Traffic stops are an abundant source of drug arrests in Arkansas and nationwide. Some criminal defense experts argue that not all of these stops are really for random traffic violations. They argue that, occasionally, the authorities may stop a driver based on drug suspicions and justify the stop by calling it a traffic violation. Criminal defense counsel will look carefully at the circumstances surrounding purported traffic stops to make sure that there was a legitimate reason to make the initial stop and to file ensuing charges for drug crimes.
There may be a growing bi-partisan appreciation in the U.S. Congress regarding the skewed system of criminal justice now existing in the country. The system works on a model that encourages mass incarcerations, teaches the imprisoned the values of hardened criminals, and then releases them into a society that refuses to give them jobs or any form of rehabilitative assistance. Meanwhile, a culture of law enforcement in Arkansas and other states still thrives on concepts like the "war on drugs," which demand arresting and imprisoning people on all forms of drug crimes.
Drug activity in the Arkansas County of Crawford has reportedly been a concern of the mayor of Mulberry for some time. Following meetings with authorities such as state and local police and the County Prosecutor, a plan was devised to take action against alleged drug crimes involving supposed dealers and users in the area. The enforcement team also included the U.S. Drug Enforcement Agency and a K9 unit.
When off-duty officers make arrests it may be indicative of an overzealous attitude on their part. Of course, in some instances it is necessary for officers to act to protect the public whether they are on duty or not. In a recent Arkansas arrest, there are not enough facts yet available to determine whether a drug crimes bust on Arkansas 80 in Waldron was an act of excessive authority or one of reasonable law enforcement protocol.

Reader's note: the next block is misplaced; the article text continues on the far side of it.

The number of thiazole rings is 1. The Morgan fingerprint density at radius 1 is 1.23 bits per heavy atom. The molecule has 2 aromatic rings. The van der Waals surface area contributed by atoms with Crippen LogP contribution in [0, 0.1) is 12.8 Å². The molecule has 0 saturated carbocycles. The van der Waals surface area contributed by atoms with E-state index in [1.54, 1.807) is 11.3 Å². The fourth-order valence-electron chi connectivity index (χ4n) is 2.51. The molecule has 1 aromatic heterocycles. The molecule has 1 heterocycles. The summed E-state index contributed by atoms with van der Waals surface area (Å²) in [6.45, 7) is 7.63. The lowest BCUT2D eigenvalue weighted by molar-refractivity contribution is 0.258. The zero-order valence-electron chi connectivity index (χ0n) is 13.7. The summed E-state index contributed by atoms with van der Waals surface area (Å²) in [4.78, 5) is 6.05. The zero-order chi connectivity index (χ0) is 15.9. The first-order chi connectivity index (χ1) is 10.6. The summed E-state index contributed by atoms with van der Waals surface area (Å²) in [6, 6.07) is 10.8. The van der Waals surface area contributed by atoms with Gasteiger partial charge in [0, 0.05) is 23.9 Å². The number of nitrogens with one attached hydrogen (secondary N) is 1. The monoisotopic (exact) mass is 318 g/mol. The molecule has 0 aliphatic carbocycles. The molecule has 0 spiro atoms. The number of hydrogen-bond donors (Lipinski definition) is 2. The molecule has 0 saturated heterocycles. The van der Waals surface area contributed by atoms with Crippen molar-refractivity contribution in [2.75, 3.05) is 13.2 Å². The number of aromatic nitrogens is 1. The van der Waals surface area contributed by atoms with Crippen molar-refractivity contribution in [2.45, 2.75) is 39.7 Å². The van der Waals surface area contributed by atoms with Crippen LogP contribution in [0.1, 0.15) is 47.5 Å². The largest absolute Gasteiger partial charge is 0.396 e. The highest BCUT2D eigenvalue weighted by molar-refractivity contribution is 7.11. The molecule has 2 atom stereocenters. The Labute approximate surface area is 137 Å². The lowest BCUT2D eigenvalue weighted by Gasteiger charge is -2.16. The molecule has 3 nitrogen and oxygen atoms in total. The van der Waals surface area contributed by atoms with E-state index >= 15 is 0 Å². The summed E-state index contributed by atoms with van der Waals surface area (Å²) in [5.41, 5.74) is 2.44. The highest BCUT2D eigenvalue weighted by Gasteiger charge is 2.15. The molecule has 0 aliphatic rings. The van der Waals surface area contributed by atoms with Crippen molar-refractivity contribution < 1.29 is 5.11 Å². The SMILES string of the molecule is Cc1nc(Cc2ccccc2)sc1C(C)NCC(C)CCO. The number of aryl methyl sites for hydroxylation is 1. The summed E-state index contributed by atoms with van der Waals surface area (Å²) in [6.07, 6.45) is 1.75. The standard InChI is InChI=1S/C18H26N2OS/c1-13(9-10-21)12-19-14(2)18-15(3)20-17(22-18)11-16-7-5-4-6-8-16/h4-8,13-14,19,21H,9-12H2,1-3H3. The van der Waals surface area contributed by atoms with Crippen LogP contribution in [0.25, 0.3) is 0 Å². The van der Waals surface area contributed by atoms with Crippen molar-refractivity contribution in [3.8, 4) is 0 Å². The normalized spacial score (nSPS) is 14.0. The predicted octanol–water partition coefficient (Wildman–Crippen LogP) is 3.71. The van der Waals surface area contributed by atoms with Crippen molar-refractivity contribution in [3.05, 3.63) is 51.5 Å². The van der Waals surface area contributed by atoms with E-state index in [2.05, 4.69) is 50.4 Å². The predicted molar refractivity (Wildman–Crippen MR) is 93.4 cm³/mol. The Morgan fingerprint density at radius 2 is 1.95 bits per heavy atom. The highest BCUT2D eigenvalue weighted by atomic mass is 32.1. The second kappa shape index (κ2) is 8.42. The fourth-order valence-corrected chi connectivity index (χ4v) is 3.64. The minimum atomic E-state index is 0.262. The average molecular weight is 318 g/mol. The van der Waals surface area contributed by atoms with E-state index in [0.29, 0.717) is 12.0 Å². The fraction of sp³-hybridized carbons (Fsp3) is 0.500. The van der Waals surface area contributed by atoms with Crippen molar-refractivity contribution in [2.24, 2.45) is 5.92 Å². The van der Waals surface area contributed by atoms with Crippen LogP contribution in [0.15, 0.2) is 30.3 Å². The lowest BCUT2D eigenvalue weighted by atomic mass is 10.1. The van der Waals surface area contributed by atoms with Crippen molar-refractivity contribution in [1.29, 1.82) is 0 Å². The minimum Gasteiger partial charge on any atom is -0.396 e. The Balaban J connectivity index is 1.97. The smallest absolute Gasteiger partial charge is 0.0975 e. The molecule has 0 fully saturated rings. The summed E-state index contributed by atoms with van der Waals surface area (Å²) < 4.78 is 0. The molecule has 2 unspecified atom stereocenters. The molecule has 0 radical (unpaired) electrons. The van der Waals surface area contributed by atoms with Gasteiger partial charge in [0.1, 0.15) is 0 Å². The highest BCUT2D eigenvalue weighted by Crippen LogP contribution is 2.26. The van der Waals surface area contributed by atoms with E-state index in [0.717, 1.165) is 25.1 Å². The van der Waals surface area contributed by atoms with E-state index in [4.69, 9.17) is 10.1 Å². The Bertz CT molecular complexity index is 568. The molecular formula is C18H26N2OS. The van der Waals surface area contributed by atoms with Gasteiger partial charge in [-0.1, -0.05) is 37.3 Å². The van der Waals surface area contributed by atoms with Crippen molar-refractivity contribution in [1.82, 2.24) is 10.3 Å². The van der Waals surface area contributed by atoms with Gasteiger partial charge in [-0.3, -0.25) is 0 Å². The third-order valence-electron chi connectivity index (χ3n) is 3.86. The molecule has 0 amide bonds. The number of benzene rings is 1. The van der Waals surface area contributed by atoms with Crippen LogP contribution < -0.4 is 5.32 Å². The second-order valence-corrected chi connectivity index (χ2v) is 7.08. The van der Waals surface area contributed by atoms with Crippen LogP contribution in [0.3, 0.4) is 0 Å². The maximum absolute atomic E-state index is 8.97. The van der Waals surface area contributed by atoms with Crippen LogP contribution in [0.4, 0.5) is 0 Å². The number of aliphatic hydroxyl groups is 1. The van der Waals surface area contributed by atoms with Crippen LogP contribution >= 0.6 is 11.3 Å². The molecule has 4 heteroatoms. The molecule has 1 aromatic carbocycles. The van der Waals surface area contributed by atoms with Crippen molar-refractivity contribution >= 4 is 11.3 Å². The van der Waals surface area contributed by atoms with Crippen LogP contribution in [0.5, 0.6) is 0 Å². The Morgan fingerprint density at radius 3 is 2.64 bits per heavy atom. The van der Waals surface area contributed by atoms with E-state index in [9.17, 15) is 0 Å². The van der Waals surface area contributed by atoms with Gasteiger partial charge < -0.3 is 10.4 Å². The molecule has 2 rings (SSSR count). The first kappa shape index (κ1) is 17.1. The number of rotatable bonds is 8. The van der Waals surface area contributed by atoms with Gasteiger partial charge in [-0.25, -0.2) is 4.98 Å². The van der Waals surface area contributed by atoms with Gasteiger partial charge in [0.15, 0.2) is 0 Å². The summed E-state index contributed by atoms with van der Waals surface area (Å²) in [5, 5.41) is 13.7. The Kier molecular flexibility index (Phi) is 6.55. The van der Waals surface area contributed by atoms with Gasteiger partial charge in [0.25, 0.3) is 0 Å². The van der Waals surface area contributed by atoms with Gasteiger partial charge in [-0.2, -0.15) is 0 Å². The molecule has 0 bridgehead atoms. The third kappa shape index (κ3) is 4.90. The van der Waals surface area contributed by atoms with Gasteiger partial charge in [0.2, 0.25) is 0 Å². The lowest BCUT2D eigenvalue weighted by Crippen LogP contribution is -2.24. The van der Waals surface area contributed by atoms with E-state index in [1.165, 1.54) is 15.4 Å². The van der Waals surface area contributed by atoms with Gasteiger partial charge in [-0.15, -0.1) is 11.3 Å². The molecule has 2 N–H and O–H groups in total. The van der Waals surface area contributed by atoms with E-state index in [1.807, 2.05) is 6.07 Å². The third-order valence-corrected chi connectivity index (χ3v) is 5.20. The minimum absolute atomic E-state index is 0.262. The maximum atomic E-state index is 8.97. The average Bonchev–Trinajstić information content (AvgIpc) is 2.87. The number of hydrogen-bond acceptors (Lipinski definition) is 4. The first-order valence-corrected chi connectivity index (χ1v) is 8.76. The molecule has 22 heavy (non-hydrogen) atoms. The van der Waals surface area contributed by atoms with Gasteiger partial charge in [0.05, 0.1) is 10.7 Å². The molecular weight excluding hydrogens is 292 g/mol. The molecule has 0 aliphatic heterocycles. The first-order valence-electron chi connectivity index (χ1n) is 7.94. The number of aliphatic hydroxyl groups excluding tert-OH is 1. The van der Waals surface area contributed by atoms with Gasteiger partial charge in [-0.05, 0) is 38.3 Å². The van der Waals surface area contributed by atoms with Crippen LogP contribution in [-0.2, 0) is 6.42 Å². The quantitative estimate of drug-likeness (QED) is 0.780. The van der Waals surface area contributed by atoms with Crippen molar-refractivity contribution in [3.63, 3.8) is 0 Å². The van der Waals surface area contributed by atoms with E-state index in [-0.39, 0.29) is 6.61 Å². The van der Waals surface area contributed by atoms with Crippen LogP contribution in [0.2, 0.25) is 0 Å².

One of the most critical drug problems that authorities struggle with in Arkansas and elsewhere involves the distribution of highly addictive narcotic pills, such as Hydrocodone. These are prescription drugs that may be prescribed by a doctor for severe pain. Sometimes, however, those who start taking the pills innocently for pain become hopelessly addicted to the powerful narcotic.
Arkansas residents who have been arrested for possession of controlled substances such as methamphetamines, heroin, marijuana or cocaine may face potentially high fines and even some years in jail. Both possession and the intention of selling controlled substances could end up in a conviction that will have lasting consequences on an individual's life. However, any person who is accused of such offenses has the right to obtain representation to protect his or her legal rights.
The federal system of criminal justice is heavily involved in the so-called war against drugs. Federal drug crimes are widely enforced by federal officials in Arkansas and elsewhere to purportedly take in some of the more serious interstate drug activities, and generally to focus on the larger drug trafficking operations. It doesn't always work that way, and sometimes federal arrests deal with alleged illegal activities that would normally be state offenses.